Ridge Road Residence

Fingal / Australia / 2012

68
68 Love 5,486 Visits Published

Arriving at the house, it is difficult to gain more than a glimpse of the dwelling through the surrounding vegetation. The front elevation comprises solely of blackened timber walls, punctured only to signify the entry.


The site is characterised by a dramatic slope and a single tea tree.  In stark contrast to the surrounding houses, which attempt to cancel out the sloping topography by creating a podium level at which the outdoor areas sit exposed high above ground level, the design for this house adopted a gentler strategy, with the building form spilling down the slope, terminating in a series of terraced decks.


This design strategy allowed studiofour to expose the building’s program to varying levels of interaction with the landscape, both immediate and beyond, whilst maintaining a level of visual privacy from the golf course below.


From the street, the scale of the house is deceptively modest, the second, lower level non-apparent. The form of the building was driven by the clients desire to separate the public and private zones of the dwelling, with emphasis also placed upon capturing the varying qualities of light, scale and proportions of the space.


 


On the lower level, the kitchen, dining and living spaces are combined to create a single, fluid area, delineated only by a gentle level change and fireplace. The panelised matte black wall conceals a powder room, laundry and butler’s pantry, providing the high level of functionality required whilst enabling a sense of sanctuary, enclosure and comfort to be achieved in the adjacent living and dining spaces.


 


By using pared back forms and detailing and a restrained material palette, the emphasis becomes not on the insular and what has been designed in, but on what nature has provided, and drawing this readily available genius loci inside for all to experience.



Sustainability statement 


The opportunity of a greenfield site enabled the design to become an exploration into enclosing the basic rituals of domestic life within restrained building forms.  The house exemplifies the absence of what it not necessary, in both building form and detail, which is at the core of sustainable design.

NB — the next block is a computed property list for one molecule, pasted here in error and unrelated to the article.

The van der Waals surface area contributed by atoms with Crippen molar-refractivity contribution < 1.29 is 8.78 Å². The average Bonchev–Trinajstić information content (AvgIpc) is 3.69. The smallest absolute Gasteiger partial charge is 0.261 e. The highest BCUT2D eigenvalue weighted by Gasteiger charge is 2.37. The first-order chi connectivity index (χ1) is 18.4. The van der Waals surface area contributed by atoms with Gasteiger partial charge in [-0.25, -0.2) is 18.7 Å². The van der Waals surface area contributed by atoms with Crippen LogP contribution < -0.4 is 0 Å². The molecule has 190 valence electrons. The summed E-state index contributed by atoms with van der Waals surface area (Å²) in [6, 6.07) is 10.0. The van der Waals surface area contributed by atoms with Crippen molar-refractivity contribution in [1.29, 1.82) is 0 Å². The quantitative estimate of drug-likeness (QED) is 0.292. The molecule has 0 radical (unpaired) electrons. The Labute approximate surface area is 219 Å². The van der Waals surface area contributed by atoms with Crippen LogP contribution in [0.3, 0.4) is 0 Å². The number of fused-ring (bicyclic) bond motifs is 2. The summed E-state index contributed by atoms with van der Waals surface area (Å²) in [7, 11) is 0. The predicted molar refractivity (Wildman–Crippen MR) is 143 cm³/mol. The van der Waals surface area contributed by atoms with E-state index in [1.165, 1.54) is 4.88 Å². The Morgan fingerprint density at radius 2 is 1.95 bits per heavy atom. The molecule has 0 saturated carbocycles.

Using pared back forms and detailing, the focus is on the natural elements, of the materials selected and the surrounding landscape.  A restrained material palette, combined with simple interior elements, enable the views of the landscape to become part of the interior.


Renewable timber was selected as the primary building material.  Used both internally and externally, its natural aesthetic properties are complemented by the low energy levels required in its production, which significantly reduce the environmental impact of the building.


The design located the eastern end of the lower level below the natural ground line, with concrete slab flooring and blockwork walls providing a high thermal mass, to balance the large expanses of glazing to the north and west.  The upper level is cantilevered, with the timber construction incorporating high levels of insulation throughout.


With views to the golf course to the west, all windows and glazed doors were double glazed with high performance glass, enabling a strong connection to the landscape without compromising the integrity of the building fabric.  The existing tea tree became a critical element to the locations of windows, providing sun shading to the internal living areas.  Access to daylight was maximised, with all windows full height, and predominantly openable to maximise natural ventilation throughout.


These core sustainable design principles were teamed with underground water storage, water saving fixtures, low voc paints and materials, to complete the sustainable approach.  Following completion of the house, the site is being re-vegetated with native species endemic to the local area.

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    Arriving at the house, it is difficult to gain more than a glimpse of the dwelling through the surrounding vegetation. The front elevation comprises solely of blackened timber walls, punctured only to signify the entry. The site is characterised by a dramatic slope and a single tea tree.  In stark contrast to the surrounding houses, which attempt to cancel out the sloping topography by creating a podium level at which the outdoor areas sit exposed high above ground level, the design for...

    Project details
    • Year 2012
    • Work finished in 2012
    • Status Completed works
    • Type Single-family residence / Interior Design
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